• Another type of efficiency buyer tends to be influenced by either the current or anticipated future impact of energy costs and these consumers tend to come and go with fluctuations in various related and unrelated energy costs (e.g. electricity, oil, gasoline, natural gas, etc.).
  • The third type of efficiency buyer tends to be influenced less by economic concerns and is more influenced by environmental, comfort and technology concerns.  These high efficiency consumers tend to stay in the market irrespective of other factors but only to the point that the prices for high efficiency equipment are not too high.  At very high price points, these consumers typically decide to invest in other products and services to meet their needs.

In summary, we believe the communication of all the benefits of higher efficiency systems is important to maximize their adoption.  Communication should not be limited to only talking about energy savings or economic payback, but should always include the total benefits, such as environmental, technological and comfort considerations.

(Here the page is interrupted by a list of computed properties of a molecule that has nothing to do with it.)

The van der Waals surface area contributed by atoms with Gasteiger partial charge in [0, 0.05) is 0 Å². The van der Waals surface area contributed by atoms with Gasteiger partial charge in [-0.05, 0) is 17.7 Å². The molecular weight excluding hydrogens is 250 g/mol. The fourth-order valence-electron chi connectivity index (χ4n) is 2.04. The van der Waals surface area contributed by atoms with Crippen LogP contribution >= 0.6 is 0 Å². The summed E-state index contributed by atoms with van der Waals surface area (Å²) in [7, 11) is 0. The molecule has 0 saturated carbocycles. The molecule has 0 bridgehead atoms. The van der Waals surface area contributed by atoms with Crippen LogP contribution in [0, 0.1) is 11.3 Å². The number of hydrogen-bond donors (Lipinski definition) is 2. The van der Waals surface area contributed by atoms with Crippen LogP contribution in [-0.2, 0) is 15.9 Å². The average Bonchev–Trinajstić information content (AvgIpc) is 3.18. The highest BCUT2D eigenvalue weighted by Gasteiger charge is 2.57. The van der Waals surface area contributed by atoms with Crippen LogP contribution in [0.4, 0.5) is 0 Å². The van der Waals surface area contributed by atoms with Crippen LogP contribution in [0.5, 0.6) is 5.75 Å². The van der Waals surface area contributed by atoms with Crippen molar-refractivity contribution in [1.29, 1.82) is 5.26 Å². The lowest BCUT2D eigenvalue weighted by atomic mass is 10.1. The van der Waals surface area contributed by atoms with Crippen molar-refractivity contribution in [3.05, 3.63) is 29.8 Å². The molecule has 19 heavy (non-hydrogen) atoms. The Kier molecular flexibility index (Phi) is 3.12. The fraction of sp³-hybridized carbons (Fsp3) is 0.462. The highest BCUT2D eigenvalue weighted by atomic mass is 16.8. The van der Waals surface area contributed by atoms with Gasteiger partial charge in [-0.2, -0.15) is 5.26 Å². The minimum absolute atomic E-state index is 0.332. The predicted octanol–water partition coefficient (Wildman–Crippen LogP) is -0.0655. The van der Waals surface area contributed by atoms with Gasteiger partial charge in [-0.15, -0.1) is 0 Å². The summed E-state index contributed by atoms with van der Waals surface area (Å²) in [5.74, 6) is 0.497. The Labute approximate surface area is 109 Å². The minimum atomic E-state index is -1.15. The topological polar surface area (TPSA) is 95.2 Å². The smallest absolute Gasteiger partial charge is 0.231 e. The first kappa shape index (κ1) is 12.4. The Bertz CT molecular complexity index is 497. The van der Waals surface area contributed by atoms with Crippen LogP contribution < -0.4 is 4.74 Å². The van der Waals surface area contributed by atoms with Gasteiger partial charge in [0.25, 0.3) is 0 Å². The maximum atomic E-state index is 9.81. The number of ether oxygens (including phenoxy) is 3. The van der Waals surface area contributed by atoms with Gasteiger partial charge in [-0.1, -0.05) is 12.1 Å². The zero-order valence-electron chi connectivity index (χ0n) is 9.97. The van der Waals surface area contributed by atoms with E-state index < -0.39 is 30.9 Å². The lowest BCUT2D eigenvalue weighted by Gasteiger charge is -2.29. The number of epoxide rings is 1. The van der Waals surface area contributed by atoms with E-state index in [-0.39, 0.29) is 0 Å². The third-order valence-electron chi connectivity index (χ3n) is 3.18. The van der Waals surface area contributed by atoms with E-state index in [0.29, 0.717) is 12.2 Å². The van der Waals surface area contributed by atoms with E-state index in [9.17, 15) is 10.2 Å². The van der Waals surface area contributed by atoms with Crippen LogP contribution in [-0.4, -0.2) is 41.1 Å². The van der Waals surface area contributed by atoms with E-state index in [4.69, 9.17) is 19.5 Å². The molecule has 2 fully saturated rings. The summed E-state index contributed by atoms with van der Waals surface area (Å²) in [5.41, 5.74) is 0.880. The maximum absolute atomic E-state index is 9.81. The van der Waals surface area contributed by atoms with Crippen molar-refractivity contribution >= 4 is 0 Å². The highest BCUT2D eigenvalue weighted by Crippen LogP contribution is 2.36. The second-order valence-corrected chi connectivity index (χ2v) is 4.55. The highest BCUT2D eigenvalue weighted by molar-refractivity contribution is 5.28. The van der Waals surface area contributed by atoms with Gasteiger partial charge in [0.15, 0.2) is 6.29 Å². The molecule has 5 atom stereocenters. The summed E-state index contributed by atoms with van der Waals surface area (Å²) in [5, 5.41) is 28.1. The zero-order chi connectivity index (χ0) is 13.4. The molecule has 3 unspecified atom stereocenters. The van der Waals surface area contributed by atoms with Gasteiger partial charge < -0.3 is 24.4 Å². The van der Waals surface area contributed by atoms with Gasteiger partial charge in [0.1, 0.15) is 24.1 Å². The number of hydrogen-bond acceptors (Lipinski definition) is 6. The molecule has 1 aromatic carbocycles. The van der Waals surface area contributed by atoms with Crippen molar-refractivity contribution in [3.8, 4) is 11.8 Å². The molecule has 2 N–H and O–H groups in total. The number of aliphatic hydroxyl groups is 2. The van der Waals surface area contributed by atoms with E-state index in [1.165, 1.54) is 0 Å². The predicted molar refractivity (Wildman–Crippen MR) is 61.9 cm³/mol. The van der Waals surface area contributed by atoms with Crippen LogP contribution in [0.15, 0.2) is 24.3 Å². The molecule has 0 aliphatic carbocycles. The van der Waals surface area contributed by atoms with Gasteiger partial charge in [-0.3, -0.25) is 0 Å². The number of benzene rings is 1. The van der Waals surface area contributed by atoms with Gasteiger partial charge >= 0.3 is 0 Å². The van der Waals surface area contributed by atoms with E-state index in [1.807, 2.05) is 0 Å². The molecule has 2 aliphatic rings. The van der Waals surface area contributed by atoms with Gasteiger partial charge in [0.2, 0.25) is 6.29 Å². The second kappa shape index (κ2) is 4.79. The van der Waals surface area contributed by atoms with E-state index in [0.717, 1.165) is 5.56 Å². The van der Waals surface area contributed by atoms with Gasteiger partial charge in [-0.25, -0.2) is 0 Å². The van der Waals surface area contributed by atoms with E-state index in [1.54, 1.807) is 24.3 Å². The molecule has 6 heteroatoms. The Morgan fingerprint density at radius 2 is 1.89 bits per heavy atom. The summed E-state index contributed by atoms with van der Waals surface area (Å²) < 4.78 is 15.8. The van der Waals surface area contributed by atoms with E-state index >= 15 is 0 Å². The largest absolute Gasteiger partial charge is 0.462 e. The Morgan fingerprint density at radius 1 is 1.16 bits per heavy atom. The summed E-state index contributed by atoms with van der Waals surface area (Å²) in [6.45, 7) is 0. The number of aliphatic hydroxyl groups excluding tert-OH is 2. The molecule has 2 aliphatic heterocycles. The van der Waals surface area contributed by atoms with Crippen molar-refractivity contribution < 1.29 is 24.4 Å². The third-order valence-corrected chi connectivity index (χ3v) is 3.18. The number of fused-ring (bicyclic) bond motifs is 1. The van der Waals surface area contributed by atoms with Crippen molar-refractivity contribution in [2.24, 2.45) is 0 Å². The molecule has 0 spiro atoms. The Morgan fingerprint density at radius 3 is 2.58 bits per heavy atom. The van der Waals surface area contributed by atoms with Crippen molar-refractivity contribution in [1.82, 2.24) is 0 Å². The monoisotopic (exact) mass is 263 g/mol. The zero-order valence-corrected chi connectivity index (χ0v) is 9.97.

Emerson Climate Technologies, who sponsors this site, has identified a phenomenon related to what type of air conditioning equipment consumers “say” they would want to buy and what they actually buy as defined by industry statistics.  Basically, Emerson’s research suggests that almost 70 percent of consumers polled indicate they would purchase premium systems based on the factors discussed above (economic payback, energy savings, comfort, etc.) but in reality only about 30 percent actually purchase these systems.  Emerson has continued to research the reasons for this disparity and the initial findings suggest that while there are a number of factors affecting this decision, some of the major influencing elements are:

  1. The timing of the equipment replacement decision which limits the consumer’s ability to make good decisions (e.g. peak season failure), particularly if the homeowner had not planned for the financial investment for replacing the system